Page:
The very same children who label broccoli "gross" will suck candy boogers out of a plastic nose.
Candy isn't necessarily sweet anymore, in flavor or in demeanor. In fact, what's liable to land in the little ones' Halloween treat bags this year can seem downright disgusting to uptight grown-ups: gummy aliens, candy bones, chocolates that look like eyeballs and hard candy so sour, it's painful.
Exactly the kind of stuff that children love.
Traditional Halloween handouts like chocolate bars and lollipops are still huge sellers this time of year, but they're sharing shelf space with treats that reflect the frightful side of the season.
Stroll down the candy aisle and you're likely to be assaulted by such ghoulish goodies as Creepy Peepers (peanut-butter-filled chocolate balls wrapped in foil that make them resemble disembodied eyeballs) and Tongue Tattoo Space Alien Suckers (lollipops that are printed with black icing and are supposed to transfer the alien's face to the partaker's tongue).
Corpse imagery is big, of course Gummi Skulls, Skull Pops, Wild 'n Fruity Gummy Mummies and so is extreme candy like Shock Tarts and Mega Warheads, supersour candies that don't seem to bother children a bit but make adults screw up their faces into all kinds of scary contortions.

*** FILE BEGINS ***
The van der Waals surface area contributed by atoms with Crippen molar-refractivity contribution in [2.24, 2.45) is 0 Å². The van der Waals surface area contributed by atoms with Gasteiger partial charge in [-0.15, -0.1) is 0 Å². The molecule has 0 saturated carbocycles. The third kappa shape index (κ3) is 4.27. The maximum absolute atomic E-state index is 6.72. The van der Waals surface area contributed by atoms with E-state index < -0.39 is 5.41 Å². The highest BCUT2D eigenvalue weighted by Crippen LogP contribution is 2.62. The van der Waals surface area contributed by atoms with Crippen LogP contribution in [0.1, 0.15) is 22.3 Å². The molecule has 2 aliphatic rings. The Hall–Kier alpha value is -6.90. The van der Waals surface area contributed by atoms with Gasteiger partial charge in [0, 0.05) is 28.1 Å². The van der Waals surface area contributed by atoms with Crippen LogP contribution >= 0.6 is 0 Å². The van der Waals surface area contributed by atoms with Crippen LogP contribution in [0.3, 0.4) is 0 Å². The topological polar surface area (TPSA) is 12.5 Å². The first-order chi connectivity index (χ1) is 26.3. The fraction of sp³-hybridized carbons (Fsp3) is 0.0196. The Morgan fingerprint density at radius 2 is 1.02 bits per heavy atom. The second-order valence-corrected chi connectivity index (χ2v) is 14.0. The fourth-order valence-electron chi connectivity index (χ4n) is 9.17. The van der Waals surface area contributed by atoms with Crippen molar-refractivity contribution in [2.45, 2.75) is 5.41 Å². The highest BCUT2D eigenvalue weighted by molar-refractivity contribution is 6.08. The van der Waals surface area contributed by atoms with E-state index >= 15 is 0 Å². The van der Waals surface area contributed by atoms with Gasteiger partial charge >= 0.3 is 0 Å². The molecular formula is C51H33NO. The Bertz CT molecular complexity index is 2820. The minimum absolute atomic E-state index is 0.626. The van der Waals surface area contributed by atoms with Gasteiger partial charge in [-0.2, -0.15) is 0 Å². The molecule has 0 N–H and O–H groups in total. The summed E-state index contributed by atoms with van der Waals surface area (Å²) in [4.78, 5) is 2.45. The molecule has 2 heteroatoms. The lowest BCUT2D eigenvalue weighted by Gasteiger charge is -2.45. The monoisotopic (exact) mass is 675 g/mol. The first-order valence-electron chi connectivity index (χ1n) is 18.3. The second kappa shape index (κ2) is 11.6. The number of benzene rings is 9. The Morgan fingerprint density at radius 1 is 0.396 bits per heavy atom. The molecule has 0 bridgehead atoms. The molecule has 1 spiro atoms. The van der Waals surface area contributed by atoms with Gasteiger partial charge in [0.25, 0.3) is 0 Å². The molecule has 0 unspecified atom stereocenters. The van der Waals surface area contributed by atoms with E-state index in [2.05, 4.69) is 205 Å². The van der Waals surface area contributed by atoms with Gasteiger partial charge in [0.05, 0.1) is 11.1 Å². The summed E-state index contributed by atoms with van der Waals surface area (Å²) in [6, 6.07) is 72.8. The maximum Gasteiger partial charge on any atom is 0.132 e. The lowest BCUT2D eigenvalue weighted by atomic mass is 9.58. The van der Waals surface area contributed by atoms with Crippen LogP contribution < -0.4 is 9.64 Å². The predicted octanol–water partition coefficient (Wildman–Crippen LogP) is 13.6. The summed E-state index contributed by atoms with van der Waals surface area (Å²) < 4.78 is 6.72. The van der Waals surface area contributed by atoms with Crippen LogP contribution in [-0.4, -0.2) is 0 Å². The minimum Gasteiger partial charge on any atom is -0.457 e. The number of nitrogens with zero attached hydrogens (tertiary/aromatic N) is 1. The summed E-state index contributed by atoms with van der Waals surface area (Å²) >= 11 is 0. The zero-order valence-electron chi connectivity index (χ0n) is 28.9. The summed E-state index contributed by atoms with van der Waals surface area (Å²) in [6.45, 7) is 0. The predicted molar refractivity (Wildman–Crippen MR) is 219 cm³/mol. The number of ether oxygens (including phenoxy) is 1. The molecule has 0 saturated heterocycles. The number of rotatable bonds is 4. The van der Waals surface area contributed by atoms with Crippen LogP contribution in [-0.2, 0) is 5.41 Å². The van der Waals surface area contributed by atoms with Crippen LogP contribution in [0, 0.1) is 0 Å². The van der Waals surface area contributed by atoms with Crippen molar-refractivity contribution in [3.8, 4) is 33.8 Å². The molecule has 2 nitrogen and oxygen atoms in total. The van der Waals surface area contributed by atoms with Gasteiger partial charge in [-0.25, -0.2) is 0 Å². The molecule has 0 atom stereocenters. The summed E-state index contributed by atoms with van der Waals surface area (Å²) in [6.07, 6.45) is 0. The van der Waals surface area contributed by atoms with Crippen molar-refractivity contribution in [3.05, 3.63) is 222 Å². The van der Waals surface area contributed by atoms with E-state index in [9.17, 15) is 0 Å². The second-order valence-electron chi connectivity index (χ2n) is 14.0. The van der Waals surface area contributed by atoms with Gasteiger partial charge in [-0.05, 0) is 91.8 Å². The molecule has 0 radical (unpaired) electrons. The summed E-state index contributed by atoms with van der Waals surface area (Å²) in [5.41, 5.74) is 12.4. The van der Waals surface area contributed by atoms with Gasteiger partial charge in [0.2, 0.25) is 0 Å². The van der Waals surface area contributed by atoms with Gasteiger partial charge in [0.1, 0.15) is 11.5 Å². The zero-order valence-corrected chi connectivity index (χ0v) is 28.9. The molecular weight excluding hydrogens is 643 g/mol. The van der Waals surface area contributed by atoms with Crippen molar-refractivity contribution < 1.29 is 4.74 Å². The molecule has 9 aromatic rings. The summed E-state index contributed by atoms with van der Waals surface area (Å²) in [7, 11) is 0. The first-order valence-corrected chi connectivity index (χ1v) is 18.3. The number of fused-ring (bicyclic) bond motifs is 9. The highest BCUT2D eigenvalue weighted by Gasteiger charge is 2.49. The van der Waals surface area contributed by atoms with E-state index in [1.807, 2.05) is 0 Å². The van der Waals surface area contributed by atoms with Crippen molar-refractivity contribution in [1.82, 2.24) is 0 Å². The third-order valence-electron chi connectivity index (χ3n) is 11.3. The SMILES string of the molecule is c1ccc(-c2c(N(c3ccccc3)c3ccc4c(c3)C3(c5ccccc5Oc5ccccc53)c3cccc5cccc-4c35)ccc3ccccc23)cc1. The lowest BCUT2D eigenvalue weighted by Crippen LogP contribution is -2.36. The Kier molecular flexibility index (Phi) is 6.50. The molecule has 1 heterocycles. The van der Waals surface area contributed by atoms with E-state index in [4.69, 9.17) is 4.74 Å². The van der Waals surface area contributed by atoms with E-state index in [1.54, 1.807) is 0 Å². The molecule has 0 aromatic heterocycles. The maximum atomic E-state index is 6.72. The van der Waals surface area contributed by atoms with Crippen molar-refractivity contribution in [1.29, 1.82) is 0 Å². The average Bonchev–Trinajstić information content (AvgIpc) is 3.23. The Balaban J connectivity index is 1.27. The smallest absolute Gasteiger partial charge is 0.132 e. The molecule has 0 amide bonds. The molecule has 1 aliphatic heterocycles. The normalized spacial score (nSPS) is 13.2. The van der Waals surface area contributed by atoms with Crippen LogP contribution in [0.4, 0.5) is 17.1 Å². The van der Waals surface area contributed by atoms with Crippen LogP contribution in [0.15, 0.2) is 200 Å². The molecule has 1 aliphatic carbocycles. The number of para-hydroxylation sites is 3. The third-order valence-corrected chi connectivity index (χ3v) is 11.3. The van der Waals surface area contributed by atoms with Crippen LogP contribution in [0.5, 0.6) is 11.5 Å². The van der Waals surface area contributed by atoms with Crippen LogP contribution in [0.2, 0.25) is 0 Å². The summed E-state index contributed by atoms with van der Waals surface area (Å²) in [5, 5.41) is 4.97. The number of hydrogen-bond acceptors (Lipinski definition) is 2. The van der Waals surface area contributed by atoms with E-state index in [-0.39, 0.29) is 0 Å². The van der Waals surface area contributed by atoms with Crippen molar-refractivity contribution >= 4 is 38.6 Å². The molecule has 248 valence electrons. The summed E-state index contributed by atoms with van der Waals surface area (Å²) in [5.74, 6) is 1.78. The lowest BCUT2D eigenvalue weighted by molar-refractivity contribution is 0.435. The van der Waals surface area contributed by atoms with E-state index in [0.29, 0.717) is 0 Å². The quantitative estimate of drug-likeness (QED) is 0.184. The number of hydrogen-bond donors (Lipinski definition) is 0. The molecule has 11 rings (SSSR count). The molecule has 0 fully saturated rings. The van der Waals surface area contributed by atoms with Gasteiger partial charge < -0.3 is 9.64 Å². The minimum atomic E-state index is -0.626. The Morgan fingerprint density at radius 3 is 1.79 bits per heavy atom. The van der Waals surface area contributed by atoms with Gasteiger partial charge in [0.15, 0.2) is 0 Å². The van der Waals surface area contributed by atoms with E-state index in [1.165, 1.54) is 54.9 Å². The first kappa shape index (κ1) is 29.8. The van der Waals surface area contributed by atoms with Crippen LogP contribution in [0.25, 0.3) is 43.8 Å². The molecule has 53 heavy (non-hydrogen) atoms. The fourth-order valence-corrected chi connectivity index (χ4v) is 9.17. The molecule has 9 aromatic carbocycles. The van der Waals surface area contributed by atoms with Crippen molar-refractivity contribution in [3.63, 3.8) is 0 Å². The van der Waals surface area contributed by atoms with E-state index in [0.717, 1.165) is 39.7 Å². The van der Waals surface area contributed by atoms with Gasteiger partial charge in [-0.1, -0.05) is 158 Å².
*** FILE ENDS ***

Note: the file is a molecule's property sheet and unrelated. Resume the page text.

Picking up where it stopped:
Even some of the old standbys are costumed for fright night. Treat-size Nestle Crunch bars, for instance, come imprinted with pictures of villains from Disney movies, and SweeTarts come in skull and bone shapes ("May they rest in pieces," the package implores).
The onslaught of gross and scary candy stems from candy manufacturers' efforts to set their products apart in a highly competitive market, according to Gregory Ziegler, a food scientist at Pennsylvania State University and chairman of its Cocoa, Chocolate and Confectionery Research Group.
"I think that, like a lot of industries, it's getting tougher and tougher to get novelty," Ziegler said.
This is also the time of year when candy companies reap their biggest profits.
Halloween leads all holidays in candy sales, with $1.953 billion predicted for this year, according to Susan Smith of the National Confectioners Assn. The next biggest holiday is Easter, which accounted for $1.856 billion in sales in 2000, Smith said.